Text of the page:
“There is definitely a group of people saying, ‘I really like this livestream thing.’ It’s less expensive, more convenient, it’s about as good as a workout in a studio.” – Zach Apter, Chief Commercial Officer at ClassPass.
The Post-COVID Fitness Industry
In time, it is highly likely that the fitness industry will return to in-person workouts and fitness classes. After all, there is something to be said about the motivation that others have around you during exercise. But that doesn’t mean online workouts will disappear into the background or even return to their previous level of use. With advanced videoconferencing platforms, digital fitness will likely expand. And with many realizing the advantages of exercising from home, online workout subscriptions will increase. In fact, these trends were already in place before COVID-19 ever appeared.
In recent years, data-driven companies in the fitness industry like Peloton and Mirror have enjoyed incredible success. Both businesses offer in-home fitness options that allow individuals to experience a dedicated workout from the comforts of their home. At the same time, both offer opportunities to connect with others over digital media. These companies had little difficulty adapting to social isolation and community lockdowns. In fact, both have seen their subscriptions increase significantly. It appears they were simply ahead of the curve in terms of online workouts.
“What was meant to be a generous gesture for at-home clientele will end up being destructive for the fitness industry because if you give away something for free, it devalues how difficult it is to be a fitness instructor.” – Jennifer Maanavi, CEO of Physique 57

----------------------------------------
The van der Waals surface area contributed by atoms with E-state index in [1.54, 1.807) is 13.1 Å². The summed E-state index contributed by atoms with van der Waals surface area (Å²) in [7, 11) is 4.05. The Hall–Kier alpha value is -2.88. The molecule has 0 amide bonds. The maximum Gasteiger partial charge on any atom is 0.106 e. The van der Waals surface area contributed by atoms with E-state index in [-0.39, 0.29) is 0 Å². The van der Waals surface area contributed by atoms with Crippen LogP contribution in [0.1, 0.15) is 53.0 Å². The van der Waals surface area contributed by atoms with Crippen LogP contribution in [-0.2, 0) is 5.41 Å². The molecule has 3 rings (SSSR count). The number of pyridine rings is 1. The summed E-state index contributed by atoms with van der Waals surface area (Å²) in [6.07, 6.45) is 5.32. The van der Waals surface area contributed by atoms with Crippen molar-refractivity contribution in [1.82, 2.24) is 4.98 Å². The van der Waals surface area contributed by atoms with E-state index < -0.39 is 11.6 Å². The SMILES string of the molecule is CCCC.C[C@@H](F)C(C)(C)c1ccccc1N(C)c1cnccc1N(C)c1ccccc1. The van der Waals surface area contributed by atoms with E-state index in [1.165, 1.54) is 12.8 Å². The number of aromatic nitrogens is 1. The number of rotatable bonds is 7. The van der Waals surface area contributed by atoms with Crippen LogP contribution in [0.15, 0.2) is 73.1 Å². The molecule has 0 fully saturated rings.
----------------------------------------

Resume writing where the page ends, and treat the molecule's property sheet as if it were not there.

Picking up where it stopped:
Virtual Disruption or Virtual Detriment?
During the pandemic, many in the fitness industry offered free online workouts or access to digital fitness libraries. This was naturally done as a kind gesture for those unable to attend their own gyms and fitness classes. But it also served as an opportunity to attract new clients for the future. One of the benefits of virtual fitness offerings is not only its accessibility and safety but also its lower costs. With the potential to have larger online workouts using digital platforms, costs per person is less. But some personal trainers and local gym owners are concerned how this may permanently change the fitness industry long-term.
In all likelihood, the fitness industry will continue to see more and more people embracing online workouts. Virtual fitness does have its advantages, including greater accessibility, lower cost, and increased flexibility. But many still prefer the adrenaline rush that an in-person fitness experience offers. For those individuals, virtual platforms will never achieve the same level of satisfaction as traditional workouts. Thus, it’s quite unlikely that local gyms and fitness centers will fade into the woodwork. Instead, we will likely see businesses in the fitness industry expand virtual and in-person offerings to meet evolving consumer preferences.